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Neurospeak, Mind Games, Holotropic Breathwork: three LSD substitutes from the 1990s (about Robert Masters)

In the 1990s, long before I took training in hypnosis and then later met the psychedelic substance Ayahuasca, I often browsed through a new-age bookshop in Camden Market in London. I spent many lunch breaks there, having travelled by Tube from the European Bank for Reconstruction to this alternative world.


There, I once spontaneously bought a book with an alluring subtitle: "Transform the body while you read". As an avid and somewhat sofa-loving reader, that idea appealed to me.


At home, I noticed that it wasn´t only about "transforming the body". In fact, the title was perhaps just a sneaky way to hide the true purpose. It was about altered states.


So, this book was my intro to altered states, trance, or "expanded states of consciousness", and it the root cause why I write this article 30 years after buying it. Thank you Robert Masters!


Cover of Neurospeak
Neurospeak by Robert Masters, 1994

About Neurospeak, LSD and Robert Masters


The history of the book "Neurospeak" , and of the book "Mind Games", written by Robert Masters and his wife, is related to psychedelics. When in the nineties LSD was banned from research and private use, many people searched for non-drug substitutes to guide into altered states. For example, Robert Masters used text, and Stanislav Grof used breath.


Robert Masters was the husband of Jean Houston, who later got some dubious fame. Jean Houston advised Hillary Clinton on spiritual matters, getting her into hot water, as reported by Bob Woodward. He was the Watergate reporter.


Jean Houston, again sadly, had zero long-term effect on Hillary Clinton. Hillary Clinton eventually became one of the worst war hawks in US foreign policy, responsible for death and destruction. So much for spiritual advice to politicians, and for the political wisdom of spiritual teachers:


Houston felt at one point that being Hillary was like being Mozart with his hands cut off, unable to play.

A Mozart made for machine guns.


Therefore, I was somewhat sceptical when - after my first experience of Ayahuasca in a ceremony - several people suggested that Donald Trump might be "cured" by Ayahuasca.


I feared, in contrast, that such an experience might rather lead him to the idea that he really is a god. Why? Even I nearly succumbed to this god-idea for an hour or so, where at a point of maximum effect of Ayahuasca I marvelled at "my universe" during a ceremony, overlooking it from a very strange perspective, somehow folded into the outer limits of the universe. This was a lesson on grandiosity.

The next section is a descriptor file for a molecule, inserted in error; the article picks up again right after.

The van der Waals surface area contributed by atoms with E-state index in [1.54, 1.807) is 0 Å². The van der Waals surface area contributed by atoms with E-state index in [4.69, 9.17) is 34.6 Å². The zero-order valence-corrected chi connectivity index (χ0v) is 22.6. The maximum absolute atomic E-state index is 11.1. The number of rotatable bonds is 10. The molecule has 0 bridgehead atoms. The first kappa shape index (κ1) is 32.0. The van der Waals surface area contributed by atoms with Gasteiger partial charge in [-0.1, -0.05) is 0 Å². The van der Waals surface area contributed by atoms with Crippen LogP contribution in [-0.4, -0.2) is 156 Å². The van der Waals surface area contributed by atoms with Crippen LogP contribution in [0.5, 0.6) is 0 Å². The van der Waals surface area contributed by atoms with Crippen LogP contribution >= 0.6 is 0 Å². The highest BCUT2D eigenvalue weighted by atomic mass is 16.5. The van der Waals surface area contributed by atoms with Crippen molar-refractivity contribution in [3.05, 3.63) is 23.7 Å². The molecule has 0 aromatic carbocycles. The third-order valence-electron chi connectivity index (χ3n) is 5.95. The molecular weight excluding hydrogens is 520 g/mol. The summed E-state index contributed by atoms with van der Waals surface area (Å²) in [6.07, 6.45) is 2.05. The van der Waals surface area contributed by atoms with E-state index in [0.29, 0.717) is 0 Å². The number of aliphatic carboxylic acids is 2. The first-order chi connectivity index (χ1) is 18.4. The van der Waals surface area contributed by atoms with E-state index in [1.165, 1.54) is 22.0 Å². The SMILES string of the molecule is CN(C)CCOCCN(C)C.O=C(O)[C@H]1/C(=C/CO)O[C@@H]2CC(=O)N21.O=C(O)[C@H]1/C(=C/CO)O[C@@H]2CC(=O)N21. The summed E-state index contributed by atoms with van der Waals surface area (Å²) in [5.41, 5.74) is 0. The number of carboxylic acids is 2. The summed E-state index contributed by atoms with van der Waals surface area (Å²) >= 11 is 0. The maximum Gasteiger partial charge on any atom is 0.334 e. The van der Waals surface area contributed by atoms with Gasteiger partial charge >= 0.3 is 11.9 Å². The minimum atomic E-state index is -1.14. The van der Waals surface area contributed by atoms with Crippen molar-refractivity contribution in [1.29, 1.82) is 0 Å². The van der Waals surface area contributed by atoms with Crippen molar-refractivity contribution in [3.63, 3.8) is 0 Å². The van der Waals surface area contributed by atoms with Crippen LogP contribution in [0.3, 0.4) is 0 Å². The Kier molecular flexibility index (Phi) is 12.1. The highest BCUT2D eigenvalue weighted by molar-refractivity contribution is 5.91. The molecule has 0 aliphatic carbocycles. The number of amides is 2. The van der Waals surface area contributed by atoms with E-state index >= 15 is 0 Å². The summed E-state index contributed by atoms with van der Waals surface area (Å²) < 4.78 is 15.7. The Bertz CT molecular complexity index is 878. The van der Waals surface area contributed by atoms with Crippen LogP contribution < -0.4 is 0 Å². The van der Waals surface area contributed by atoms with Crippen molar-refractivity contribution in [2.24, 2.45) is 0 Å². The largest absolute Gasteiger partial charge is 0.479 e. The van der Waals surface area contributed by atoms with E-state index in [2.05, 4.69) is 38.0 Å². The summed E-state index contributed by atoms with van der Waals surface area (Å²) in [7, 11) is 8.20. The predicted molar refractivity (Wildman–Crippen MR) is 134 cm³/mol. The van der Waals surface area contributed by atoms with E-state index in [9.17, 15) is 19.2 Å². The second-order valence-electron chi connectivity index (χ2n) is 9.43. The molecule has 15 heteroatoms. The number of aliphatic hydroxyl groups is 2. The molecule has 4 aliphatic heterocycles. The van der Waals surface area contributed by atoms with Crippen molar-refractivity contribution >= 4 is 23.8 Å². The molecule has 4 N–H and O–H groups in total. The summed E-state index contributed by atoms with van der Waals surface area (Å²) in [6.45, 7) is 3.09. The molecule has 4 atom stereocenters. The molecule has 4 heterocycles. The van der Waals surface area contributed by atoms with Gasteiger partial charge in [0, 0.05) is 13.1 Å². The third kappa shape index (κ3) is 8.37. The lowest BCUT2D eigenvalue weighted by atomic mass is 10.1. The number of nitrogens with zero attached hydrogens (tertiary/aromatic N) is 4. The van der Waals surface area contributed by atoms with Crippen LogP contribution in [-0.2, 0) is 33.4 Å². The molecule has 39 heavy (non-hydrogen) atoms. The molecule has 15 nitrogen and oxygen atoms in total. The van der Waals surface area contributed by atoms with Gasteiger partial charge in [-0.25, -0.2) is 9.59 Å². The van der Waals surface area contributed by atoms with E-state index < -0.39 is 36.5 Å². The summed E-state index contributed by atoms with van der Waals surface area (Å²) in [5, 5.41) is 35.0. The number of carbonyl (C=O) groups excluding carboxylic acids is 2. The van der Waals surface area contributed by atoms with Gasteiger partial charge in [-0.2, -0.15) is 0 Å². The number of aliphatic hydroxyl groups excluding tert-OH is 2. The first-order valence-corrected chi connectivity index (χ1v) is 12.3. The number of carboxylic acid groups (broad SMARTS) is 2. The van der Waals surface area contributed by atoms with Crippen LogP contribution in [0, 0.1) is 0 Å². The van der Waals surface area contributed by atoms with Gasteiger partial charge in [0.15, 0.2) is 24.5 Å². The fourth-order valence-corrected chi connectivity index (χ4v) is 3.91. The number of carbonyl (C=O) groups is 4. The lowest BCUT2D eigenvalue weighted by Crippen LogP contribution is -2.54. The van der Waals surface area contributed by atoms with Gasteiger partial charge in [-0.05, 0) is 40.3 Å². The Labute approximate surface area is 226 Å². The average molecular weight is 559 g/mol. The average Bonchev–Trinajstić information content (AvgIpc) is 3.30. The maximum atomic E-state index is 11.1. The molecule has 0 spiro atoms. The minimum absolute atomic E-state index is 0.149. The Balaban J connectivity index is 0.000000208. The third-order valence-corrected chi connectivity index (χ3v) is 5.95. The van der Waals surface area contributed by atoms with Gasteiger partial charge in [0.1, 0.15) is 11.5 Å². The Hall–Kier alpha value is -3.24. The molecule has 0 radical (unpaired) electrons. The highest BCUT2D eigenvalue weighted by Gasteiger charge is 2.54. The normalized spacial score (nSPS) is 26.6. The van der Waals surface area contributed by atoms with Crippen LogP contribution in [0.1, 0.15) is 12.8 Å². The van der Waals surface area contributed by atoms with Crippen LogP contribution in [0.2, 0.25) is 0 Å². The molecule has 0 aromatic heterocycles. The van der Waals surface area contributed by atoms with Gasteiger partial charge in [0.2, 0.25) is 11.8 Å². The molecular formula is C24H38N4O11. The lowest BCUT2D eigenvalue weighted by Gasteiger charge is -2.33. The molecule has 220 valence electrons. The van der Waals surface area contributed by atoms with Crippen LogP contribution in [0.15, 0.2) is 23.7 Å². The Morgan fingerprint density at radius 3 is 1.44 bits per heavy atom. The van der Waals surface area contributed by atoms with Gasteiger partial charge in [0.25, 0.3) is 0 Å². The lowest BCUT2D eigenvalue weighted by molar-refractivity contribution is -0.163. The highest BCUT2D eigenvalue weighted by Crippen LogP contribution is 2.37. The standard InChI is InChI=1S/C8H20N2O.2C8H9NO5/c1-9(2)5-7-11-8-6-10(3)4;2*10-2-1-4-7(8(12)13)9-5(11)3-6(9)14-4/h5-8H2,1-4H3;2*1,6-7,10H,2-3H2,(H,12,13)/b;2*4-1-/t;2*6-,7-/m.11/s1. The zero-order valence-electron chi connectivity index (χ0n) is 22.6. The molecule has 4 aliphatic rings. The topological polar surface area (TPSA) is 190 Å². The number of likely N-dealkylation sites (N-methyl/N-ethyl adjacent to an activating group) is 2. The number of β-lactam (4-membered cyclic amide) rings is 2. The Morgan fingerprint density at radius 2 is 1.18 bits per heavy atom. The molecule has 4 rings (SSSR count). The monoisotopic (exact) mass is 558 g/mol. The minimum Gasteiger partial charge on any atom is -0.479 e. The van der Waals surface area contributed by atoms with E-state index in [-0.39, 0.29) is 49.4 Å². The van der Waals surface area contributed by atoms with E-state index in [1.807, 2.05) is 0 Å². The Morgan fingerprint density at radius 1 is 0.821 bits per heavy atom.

Thanks to god, in the next ceremony I was brought harshly back to earth. , I experienced myself as hacking away at people with a sword in a medieval scene (not uncommon - Ayahuasca can very graphically depict all your "parts"). Someone suggested a past life experience, but "Ancestry" gave me no clue yet. Actually it was a lesson on my most destructive parts that I had to look at: no way to close my eyes. And it was not the only lesson.


Here are three books, aiming at altered states without using a substance like LSD or Ayahuasca. The first is to be used solo, the two other ones happen in groups.


click on any book (I will come back to "Mind Games" in another post)



So what is Neurospeak (1964) ?


"Neurospeak emerges at a confluence of psychophysical re-education and some other kinds of communication speaking to deeper levels of the person than reached by language as ordinarily used. Psychophysical re-education and such subcortical linguistics are natural allies".

The book referenced the father of modern hypnosis, Milton Erickson, Mosge Feldenkrais and others. The purpose of the book was to initiate, just by slow reading,


a complex process by which words are introduced into the central nervous system of the reader in such as manner that very specific and predictable changes occur in the muscoskeletal system, such as the lengthening of particular muscles, in order that certain skeletal joints may more more freely.

In addition, the book guides the listened into fundamentally altered states.


And, it worked!


For me, the breathing exercises were most impressive. The most impressive exercise resulted in a total immobilisation of the body. I suddenly, out of the blue when reading in the prescribed manner, felt as if I were a solid immovable block of rock, while my head felt like being extended left and right by ca 50 cm on each side.


Whole body breathing as a means to "crowd out" thoughts


This was a version of whole-body breathing, inspired by hypnosis, having a long tradition in meditation. For example, Culadasa in "The Mind Illuminated" (TMI) uses it also for concentration training. The general idea is that through the intense visualisation and imagined sensing of the breath streaming through the body, there is no opportunity for thoughts to come in edge-wise.


Below are two illustrations from TMI how the meditator visualises breath streams through the body. The first is practice for individual body parts, the second is a rather advanced consolidated visualisation.




It convinced me of the effect of hypnosis (where I later took a 12 month training), and it prepared me for the fundamentally altered states through Ayahuasca.


So, to give an impression of "Neurospeak", I will read two parts of it in the "hypnotic" style.


The first part consists of the instructions on whole body breathing that I found so effective. They are not particularly special, except perhaps in the hypnotic style formulations.





Therefore I will add another one for a body part when I come round to it.



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